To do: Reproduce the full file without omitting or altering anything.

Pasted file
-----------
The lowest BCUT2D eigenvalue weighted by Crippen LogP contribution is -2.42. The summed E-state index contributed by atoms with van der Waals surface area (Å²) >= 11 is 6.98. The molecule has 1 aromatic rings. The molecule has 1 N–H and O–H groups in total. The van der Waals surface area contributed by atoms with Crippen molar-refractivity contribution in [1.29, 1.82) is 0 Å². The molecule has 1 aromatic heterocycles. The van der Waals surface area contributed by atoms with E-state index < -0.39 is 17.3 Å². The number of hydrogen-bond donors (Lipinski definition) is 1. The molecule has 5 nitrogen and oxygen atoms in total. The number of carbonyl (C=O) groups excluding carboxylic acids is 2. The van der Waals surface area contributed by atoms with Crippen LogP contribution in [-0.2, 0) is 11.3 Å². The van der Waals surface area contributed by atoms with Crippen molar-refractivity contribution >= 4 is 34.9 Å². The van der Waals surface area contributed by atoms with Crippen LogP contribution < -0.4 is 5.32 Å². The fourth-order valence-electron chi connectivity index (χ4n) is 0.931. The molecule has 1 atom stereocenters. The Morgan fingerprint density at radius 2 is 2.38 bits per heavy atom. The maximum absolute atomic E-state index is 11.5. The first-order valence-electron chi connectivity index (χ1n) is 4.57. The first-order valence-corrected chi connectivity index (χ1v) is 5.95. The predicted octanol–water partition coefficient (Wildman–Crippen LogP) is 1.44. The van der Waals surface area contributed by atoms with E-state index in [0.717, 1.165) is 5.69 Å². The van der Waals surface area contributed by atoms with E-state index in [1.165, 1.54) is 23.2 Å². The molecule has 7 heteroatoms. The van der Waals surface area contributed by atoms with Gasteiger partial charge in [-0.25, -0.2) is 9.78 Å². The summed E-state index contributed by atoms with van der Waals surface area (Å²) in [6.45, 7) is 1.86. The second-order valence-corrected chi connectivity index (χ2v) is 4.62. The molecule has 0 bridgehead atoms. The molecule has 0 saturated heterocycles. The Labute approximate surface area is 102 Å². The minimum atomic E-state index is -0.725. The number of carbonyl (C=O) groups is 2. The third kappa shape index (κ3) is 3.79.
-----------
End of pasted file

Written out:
The lowest BCUT2D eigenvalue weighted by Crippen LogP contribution is -2.42. The summed E-state index contributed by atoms with van der Waals surface area (Å²) >= 11 is 6.98. The molecule has 1 aromatic rings. The molecule has 1 N–H and O–H groups in total. The van der Waals surface area contributed by atoms with Crippen molar-refractivity contribution in [1.29, 1.82) is 0 Å². The molecule has 1 aromatic heterocycles. The van der Waals surface area contributed by atoms with E-state index < -0.39 is 17.3 Å². The number of hydrogen-bond donors (Lipinski definition) is 1. The molecule has 5 nitrogen and oxygen atoms in total. The number of carbonyl (C=O) groups excluding carboxylic acids is 2. The van der Waals surface area contributed by atoms with Crippen LogP contribution in [-0.2, 0) is 11.3 Å². The van der Waals surface area contributed by atoms with Crippen molar-refractivity contribution >= 4 is 34.9 Å². The van der Waals surface area contributed by atoms with Crippen LogP contribution < -0.4 is 5.32 Å². The fourth-order valence-electron chi connectivity index (χ4n) is 0.931. The molecule has 1 atom stereocenters. The Morgan fingerprint density at radius 2 is 2.38 bits per heavy atom. The maximum absolute atomic E-state index is 11.5. The first-order valence-electron chi connectivity index (χ1n) is 4.57. The first-order valence-corrected chi connectivity index (χ1v) is 5.95. The predicted octanol–water partition coefficient (Wildman–Crippen LogP) is 1.44. The van der Waals surface area contributed by atoms with E-state index in [0.717, 1.165) is 5.69 Å². The van der Waals surface area contributed by atoms with E-state index in [1.165, 1.54) is 23.2 Å². The molecule has 7 heteroatoms. The van der Waals surface area contributed by atoms with Gasteiger partial charge in [-0.25, -0.2) is 9.78 Å². The summed E-state index contributed by atoms with van der Waals surface area (Å²) in [6.45, 7) is 1.86. The second-order valence-corrected chi connectivity index (χ2v) is 4.62. The molecule has 0 bridgehead atoms. The molecule has 0 saturated heterocycles. The Labute approximate surface area is 102 Å². The minimum atomic E-state index is -0.725. The number of carbonyl (C=O) groups is 2. The third kappa shape index (κ3) is 3.79.